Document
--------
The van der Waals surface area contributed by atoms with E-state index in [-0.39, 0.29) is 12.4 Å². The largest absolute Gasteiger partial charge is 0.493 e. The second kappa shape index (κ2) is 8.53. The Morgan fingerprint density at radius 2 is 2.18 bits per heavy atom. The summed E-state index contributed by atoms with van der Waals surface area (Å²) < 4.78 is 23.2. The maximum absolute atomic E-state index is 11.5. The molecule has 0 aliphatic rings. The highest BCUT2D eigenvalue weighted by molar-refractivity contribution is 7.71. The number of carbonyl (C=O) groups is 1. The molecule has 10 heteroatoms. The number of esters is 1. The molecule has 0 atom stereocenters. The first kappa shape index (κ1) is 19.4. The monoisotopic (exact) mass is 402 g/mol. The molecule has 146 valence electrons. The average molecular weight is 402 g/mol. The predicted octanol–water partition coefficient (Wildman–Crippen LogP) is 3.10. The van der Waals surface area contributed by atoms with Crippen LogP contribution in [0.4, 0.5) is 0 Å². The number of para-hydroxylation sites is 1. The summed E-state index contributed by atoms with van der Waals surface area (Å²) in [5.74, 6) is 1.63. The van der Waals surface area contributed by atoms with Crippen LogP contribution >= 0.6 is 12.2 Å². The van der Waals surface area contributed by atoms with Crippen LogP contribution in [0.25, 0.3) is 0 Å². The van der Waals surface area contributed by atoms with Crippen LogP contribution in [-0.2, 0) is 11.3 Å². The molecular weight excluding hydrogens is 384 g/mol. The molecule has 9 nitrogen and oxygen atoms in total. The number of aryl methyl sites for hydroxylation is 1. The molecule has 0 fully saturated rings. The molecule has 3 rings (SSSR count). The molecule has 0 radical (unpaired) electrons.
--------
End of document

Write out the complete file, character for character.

The van der Waals surface area contributed by atoms with E-state index in [-0.39, 0.29) is 12.4 Å². The largest absolute Gasteiger partial charge is 0.493 e. The second kappa shape index (κ2) is 8.53. The Morgan fingerprint density at radius 2 is 2.18 bits per heavy atom. The summed E-state index contributed by atoms with van der Waals surface area (Å²) < 4.78 is 23.2. The maximum absolute atomic E-state index is 11.5. The molecule has 0 aliphatic rings. The highest BCUT2D eigenvalue weighted by molar-refractivity contribution is 7.71. The number of carbonyl (C=O) groups is 1. The molecule has 10 heteroatoms. The number of esters is 1. The molecule has 0 atom stereocenters. The first kappa shape index (κ1) is 19.4. The monoisotopic (exact) mass is 402 g/mol. The molecule has 146 valence electrons. The average molecular weight is 402 g/mol. The predicted octanol–water partition coefficient (Wildman–Crippen LogP) is 3.10. The van der Waals surface area contributed by atoms with Crippen LogP contribution in [0.4, 0.5) is 0 Å². The number of para-hydroxylation sites is 1. The summed E-state index contributed by atoms with van der Waals surface area (Å²) in [5.74, 6) is 1.63. The van der Waals surface area contributed by atoms with Crippen LogP contribution >= 0.6 is 12.2 Å². The van der Waals surface area contributed by atoms with Crippen LogP contribution in [0.25, 0.3) is 0 Å². The van der Waals surface area contributed by atoms with Crippen LogP contribution in [-0.2, 0) is 11.3 Å². The molecular weight excluding hydrogens is 384 g/mol. The molecule has 9 nitrogen and oxygen atoms in total. The number of aryl methyl sites for hydroxylation is 1. The molecule has 0 fully saturated rings. The molecule has 3 rings (SSSR count). The molecule has 0 radical (unpaired) electrons.